Safe Haven is a movie based on a Nicholas Sparks novel, which is fun to watch if you enjoy predicting romantic cliches. The minor conflict, the handsome widower, the woman who kids fall in love with. The downpour of rain, the first kiss… Eventually, however, just when there is nothing left (because they’ve fallen into bed), Sparks gives us the first major revelation: He tells the audience why his main character is being followed. All this time we weren’t sure if she’s a baddie, but now we know she’s the victim, abused and stalked by her cop ex-husband. But another supernatural revelation occurs right at the end, when we realize the woman who has befriended our main character has been a ghost all along. This is a reversal, because it causes us to see the entire progression of the relationship in a new light — this coupling hasn’t happened organically at all; it’s been ‘ordained’ by a higher power.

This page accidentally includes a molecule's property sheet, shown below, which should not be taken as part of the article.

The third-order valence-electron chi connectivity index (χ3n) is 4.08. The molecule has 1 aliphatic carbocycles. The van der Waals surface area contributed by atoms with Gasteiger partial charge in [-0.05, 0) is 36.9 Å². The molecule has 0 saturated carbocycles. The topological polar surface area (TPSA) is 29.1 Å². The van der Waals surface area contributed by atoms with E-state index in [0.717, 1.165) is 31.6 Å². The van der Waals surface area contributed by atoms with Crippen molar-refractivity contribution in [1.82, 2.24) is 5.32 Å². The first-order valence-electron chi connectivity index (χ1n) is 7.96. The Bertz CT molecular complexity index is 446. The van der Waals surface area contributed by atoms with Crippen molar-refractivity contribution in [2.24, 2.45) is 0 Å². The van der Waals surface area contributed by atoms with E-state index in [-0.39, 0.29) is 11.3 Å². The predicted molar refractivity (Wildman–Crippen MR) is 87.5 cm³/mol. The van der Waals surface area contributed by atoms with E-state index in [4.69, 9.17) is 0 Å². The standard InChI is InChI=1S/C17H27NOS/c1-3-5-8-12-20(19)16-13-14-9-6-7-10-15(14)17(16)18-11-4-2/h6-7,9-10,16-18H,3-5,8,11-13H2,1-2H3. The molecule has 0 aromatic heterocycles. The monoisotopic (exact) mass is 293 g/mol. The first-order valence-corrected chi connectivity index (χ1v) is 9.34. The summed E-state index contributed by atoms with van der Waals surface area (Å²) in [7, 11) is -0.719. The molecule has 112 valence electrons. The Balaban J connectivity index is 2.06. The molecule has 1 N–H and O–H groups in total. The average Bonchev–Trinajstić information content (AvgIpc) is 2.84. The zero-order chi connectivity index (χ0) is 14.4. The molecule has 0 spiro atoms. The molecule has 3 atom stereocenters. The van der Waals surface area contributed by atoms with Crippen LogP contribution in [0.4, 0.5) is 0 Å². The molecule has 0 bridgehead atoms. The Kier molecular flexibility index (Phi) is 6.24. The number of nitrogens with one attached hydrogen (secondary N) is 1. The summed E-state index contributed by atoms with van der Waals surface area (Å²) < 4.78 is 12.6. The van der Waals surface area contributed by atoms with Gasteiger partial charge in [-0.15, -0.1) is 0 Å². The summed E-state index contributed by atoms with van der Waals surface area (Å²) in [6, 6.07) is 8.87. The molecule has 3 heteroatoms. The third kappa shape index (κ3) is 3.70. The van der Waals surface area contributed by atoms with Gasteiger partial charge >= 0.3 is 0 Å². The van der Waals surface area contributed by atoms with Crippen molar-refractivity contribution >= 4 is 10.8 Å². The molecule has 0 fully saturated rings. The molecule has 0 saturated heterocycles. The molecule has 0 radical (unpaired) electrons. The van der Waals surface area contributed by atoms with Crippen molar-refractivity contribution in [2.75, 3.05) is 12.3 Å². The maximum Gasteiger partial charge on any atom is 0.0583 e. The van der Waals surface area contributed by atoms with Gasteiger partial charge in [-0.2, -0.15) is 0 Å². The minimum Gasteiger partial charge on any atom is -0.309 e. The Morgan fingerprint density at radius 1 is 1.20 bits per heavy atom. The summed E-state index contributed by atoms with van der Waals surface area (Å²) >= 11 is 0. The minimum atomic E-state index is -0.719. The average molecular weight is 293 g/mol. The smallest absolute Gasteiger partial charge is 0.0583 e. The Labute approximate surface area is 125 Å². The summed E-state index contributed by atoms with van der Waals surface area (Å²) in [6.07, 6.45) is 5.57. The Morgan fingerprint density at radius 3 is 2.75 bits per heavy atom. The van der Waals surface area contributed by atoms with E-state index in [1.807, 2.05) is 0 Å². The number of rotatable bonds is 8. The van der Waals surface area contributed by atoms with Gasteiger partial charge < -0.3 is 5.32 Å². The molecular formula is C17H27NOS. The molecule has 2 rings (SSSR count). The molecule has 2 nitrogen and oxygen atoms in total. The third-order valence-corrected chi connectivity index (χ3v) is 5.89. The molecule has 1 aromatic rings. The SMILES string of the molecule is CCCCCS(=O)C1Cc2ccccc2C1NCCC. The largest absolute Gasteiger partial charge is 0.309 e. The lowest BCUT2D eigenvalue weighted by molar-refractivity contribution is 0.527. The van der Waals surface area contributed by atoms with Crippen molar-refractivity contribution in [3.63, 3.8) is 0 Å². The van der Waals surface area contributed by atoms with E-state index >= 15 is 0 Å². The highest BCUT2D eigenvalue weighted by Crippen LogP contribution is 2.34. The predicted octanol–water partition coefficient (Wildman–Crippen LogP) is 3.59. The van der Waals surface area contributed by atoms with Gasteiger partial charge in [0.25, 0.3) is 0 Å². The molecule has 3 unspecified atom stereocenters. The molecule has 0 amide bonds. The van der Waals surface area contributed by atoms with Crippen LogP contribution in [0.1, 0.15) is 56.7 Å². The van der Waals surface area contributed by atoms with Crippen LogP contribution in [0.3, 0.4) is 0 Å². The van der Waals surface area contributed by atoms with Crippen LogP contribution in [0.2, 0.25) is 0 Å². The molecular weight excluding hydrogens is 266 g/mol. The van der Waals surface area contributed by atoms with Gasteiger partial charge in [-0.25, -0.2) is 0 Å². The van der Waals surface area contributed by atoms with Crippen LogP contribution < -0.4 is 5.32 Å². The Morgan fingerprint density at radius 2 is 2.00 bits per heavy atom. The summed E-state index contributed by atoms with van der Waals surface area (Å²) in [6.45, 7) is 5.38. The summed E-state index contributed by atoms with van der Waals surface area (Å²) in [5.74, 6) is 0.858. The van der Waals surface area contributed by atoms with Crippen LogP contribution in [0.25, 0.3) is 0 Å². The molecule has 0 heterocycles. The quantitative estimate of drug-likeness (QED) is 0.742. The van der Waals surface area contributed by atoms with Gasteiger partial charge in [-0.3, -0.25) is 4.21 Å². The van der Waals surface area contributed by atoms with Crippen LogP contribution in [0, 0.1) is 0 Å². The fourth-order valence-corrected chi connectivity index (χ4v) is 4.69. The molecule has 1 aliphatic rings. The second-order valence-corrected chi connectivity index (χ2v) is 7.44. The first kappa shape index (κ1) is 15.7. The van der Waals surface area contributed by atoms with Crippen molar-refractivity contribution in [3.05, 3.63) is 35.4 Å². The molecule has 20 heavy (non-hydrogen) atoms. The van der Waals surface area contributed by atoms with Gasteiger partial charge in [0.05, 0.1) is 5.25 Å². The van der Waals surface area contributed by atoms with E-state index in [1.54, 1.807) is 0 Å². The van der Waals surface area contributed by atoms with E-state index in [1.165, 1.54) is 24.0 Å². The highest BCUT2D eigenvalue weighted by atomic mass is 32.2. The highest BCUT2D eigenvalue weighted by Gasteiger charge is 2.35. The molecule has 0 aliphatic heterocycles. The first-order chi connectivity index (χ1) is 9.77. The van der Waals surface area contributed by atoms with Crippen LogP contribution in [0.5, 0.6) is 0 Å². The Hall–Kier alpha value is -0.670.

REVERSALS AND REVEALS DONE BADLY

The Rug Jerk

Any gratuitous plot or character twist tossed in solely to jerk the rug out from under the reader for the sake of surprise or shock, without sufficient foundation, foreshadowing or justification (retroactive or otherwise). Essentially any story twist that violates Chekhov’s principles: “If you fire a gun in Act III, it must be seen on the wall in Act I; and if you show a gun on the wall in Act I, it must be fired in Act III.” The Rug Jerk fires the gun without showing it first or explaining where it came from afterwards.

The Reset Switch, aka The Reboot